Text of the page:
I had two family members die when I was growing up. The first was my grandfather. We’d quit going to see him after moving from Virginia Beach to TN. He died from diabetes. No one told me until after the funeral.
My mother and uncle attended the funeral. My uncle said, “I’m glad he’s gone.”
My mother told him he shouldn’t say that. But, my uncle had a right to feel that way. Death is not always tragic, and if someone treated you like shit, what is the point in pretending?
My great-grandfather died in 1997, when I was eleven. He was 68.
His death was more real to me than my grandfather’s. For one thing, I was older. We’d also spent more time together. A child thinks everyone is built to last forever. You’re going to grow up and you’re eager as hell to put on your big boy pants, but it’s all so far away it’s as much a fantasy as the playground games you play with your friends. Your great-grandparents are old, your grandparents are old and even though your mom might not be thirty yet, that’s fine. She’s old too and you’re just hitting puberty.
My great-grandfather stayed in a Catholic hospital in Cape Girardeau, IL. We spent a week in a hotel, commuting from the hotel room to the hospital waiting area where my family chatted and debated on whether to move him while I read Shadows of the Empire, sadly not the straight adaptation of the game I was hoping for. All of us were there: me, my sister, my mother and her husband at the time. My grandmother and her three younger siblings too.
We came home on a Tuesday. Saturday we heard the news: he’d passed. In between, I never saw him in his room. At first we weren’t going to; us kids weren’t supposed to see him like that. Finally, right before we left, my grandmother decided to take us in there. I declined.
But I did see him. I was on my way back from the snack machines. Nurses were rushing a man on a stretcher to the elevator. He needed an operation. I thought, That old man looks really sick.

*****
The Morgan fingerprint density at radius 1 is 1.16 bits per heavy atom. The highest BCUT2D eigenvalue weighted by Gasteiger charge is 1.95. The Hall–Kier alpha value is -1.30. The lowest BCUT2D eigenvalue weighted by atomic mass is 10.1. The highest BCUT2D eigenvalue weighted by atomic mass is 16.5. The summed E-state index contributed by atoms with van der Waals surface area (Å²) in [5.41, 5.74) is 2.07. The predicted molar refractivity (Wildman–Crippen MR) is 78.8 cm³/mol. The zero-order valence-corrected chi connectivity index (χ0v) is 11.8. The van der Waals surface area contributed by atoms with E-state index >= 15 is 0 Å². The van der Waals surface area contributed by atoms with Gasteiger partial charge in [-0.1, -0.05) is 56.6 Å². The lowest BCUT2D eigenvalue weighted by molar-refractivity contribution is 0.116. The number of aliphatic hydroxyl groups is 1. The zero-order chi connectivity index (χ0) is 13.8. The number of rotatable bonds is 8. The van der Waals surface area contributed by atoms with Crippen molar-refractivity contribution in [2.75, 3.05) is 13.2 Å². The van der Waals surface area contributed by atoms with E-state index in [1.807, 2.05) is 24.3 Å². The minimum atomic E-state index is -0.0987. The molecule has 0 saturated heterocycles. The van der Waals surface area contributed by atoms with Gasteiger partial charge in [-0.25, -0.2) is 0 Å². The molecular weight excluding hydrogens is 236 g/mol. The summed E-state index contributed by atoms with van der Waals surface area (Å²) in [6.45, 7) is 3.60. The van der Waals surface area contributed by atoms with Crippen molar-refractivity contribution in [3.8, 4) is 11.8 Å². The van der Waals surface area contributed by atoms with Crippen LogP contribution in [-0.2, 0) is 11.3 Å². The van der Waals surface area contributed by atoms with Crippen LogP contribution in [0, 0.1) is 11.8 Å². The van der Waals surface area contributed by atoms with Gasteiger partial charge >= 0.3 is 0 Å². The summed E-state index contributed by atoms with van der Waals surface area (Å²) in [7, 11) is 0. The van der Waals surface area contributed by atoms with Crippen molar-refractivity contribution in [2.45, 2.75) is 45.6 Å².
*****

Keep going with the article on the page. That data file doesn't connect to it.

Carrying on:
A lot changed in 1997. I began the year by almost dying, thanks to a misdiagnosis. A doctor looked at the blooming rash on my stomach, ignored the urine test results and told my mom that I had stomach flu. Drink some Gatorade.
I puked stomach bile the next day.
My great-grandfather died in June, 1997. I went to band camp in August, where a friend of mine almost died from heatstroke. My mother took him to the ER. She saved his life.
His parents didn’t care.
Our band teacher didn’t care either.
I started junior high in September, which was a big transition because you were leaving East Robertson Elementary and moving to The High School, grades 7 – 12. They’d ask me, Are you ready to go to The High School? and I never knew how to answer the question. A lot changed there too.
The last time I saw my great-grandfather was on a hospital stretcher, being rushed to surgery. But my last memory of him was our first visit after my own surgery. He had called and talked to me when I was in the hospital, and my last memory of him is hugging him bye, hearing him tell me he’s glad I’m okay and seeing him and my great-grandmother wave to us as we drove away.
It’s my last memory of them.